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International archives of allergy and immunology

Glutamine Prevents Late-Phase Anaphylaxis via MAPK Phosphatase 1-Dependent Cytosolic Phospholipase A2 Deactivation.


PMID 27838690

Abstract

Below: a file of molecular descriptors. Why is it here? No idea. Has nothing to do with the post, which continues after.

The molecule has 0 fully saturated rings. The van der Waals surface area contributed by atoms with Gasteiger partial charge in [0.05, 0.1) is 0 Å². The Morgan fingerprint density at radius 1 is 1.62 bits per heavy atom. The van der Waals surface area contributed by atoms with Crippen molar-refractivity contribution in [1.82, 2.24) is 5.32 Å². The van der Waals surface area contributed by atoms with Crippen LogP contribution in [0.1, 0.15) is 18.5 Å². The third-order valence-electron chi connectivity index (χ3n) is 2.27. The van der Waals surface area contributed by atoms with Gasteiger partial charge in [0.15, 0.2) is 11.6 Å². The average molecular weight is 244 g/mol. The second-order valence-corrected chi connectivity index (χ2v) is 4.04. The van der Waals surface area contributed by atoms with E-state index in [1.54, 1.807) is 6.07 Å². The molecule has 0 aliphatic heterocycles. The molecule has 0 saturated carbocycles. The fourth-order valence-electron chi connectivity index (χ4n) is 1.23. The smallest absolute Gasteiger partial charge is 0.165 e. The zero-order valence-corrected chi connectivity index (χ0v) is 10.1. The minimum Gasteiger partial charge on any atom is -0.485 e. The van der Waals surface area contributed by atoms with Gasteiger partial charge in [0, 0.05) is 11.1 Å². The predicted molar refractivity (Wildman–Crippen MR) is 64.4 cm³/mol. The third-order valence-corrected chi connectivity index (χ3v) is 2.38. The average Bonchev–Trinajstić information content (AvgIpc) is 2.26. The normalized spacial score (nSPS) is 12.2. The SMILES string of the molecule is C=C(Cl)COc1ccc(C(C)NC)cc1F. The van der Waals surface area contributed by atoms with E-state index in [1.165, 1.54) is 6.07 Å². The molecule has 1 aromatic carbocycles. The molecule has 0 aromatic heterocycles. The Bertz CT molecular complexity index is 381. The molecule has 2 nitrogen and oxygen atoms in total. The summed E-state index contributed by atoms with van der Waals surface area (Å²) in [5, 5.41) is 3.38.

Cytosolic phospholipase A2 (cPLA2) plays a key role in the development of late-phase anaphylaxis. L-Glutamine (Gln), a nonessential amino acid, has anti-inflammatory activity via inhibiting cPLA2. We used a penicillin-induced murine model of anaphylaxis, and late-phase anaphylaxis was quantified by measuring the increase in the hematocrit (Ht) value. Various inhibitors, small interfering RNA, and knockout mice were used in inhibition experiments. Phosphorylation and protein expression of cPLA2, ERK, and MAPK phosphatase 1 (MKP-1) were detected by Western blotting. Leukotriene (LT) B4 was found to be another potent inducer of late-phase anaphylaxis besides the known mediator platelet-activating-factor (PAF). Gln efficiently prevented late-phase anaphylaxis when it was administered up to 3 h after challenge injection via inhibiting cPLA2. Inhibition studies indicated that p38 MAPK was the major upstream regulator of cPLA2. Gln dephosphorylated p38 and cPLA2 via up-regulating the negative regulator of p38 MAPK, i.e., MKP-1 protein. MKP-1 blockade abrogated all the effects of Gln. Of the cPLA2 metabolites, PAF and LTB4 play a key role in the development of late-phase anaphylaxis, and Gln prevents the reaction via MKP-1-dependent deactivation of cPLA2.

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